The nucleated red blood cell (NRBC) count may be increased at birth in an infant with intrauterine fetal asphyxia. If a cord blood sample was not analyzed, an estimate of the number of NRBC present at birth can be made based on the number of seen within histologic sections of the placenta. The authors are from the University of Rochester, Toledo Children's Hospital and Medical College of Ohio.



(1) Count the number of nucleated red blood cells in a given volume of blood within a large placental blood vessel.

(2) Convert the count to NRBC in 10^9/L.

(3) Estimate the NRBC count in the fetal blood based on the placental count. This is done using a linear regression equation comparing placental and cord blood counts.


The volume for counting is determined by a counting square, grid or circle. The simplest calculation is for the number of NRBC within an area delimited by a counting square.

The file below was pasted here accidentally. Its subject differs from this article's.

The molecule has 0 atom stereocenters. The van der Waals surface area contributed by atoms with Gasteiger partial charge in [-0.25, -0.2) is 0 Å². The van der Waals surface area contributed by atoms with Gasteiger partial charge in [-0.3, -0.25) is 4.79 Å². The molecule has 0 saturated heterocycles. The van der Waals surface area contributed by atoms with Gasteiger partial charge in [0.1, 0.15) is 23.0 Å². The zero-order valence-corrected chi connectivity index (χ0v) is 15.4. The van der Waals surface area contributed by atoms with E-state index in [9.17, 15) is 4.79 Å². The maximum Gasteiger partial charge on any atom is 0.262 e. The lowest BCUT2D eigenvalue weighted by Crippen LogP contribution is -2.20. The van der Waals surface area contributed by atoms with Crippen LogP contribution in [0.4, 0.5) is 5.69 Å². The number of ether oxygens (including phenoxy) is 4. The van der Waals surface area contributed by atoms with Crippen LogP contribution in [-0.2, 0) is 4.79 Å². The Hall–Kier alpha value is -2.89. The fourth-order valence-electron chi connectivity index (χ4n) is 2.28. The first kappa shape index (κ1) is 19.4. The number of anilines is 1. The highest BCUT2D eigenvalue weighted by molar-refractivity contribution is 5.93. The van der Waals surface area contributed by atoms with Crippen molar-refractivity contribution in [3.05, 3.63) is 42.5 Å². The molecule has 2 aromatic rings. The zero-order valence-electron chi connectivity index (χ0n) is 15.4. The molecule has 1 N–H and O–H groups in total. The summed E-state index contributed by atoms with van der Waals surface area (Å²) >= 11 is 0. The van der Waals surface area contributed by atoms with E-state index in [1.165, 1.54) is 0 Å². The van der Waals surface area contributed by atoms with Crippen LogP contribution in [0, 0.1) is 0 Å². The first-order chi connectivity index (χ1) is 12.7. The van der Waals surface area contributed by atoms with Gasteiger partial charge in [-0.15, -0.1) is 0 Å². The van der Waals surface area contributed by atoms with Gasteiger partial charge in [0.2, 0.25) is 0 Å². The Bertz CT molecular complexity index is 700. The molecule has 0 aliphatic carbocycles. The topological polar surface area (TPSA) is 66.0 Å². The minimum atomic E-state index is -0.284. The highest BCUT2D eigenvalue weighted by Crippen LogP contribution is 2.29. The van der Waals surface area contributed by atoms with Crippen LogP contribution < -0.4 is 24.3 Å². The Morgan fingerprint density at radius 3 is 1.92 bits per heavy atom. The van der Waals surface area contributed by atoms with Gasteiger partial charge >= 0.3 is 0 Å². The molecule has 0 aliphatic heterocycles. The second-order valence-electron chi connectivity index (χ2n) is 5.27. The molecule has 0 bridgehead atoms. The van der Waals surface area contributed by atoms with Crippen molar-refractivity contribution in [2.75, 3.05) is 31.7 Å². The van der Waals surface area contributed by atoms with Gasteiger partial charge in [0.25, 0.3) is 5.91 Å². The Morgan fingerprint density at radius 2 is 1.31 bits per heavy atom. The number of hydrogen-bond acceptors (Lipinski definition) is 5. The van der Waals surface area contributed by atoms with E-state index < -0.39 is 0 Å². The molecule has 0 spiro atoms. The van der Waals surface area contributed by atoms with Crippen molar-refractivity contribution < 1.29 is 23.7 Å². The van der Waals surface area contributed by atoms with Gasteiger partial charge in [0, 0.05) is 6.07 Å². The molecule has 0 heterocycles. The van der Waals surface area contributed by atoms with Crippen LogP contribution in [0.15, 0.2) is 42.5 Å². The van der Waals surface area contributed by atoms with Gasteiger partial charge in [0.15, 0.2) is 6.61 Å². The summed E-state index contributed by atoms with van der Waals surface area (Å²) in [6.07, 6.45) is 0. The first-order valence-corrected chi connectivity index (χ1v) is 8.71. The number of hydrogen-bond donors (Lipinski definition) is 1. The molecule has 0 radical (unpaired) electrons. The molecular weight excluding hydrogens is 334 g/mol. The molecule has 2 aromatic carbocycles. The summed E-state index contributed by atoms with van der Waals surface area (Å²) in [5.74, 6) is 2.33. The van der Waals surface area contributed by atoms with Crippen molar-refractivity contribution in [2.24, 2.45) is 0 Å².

volume in µL =

= ((side of counting square in mm)^2) * (thickness in microns) =

= ((side) ^2) * (thickness) * 0.001 cubic mm =

= ((side) ^ 2) * (thickness) * 0.001 µL


NRBC count per µL =

= (number NRBC counted in volume) / (volume in µL)


NRBC count in 10^9/L =

= (NRBC count per µL in the placenta) / 1000


LN(newborn NRBC count in 10^9/L) =

= (1.002 * LN(placental count in 10^9/L)) + 1.173 =

= X


newborn NRBC count in 10^9/L at birth =

= EXP(X)



• There are numerous sources of errors in the counts, and the correlation coefficient is mediocre (r-square 0.743). However, it can give a rough estimate of the count when no other data is available.


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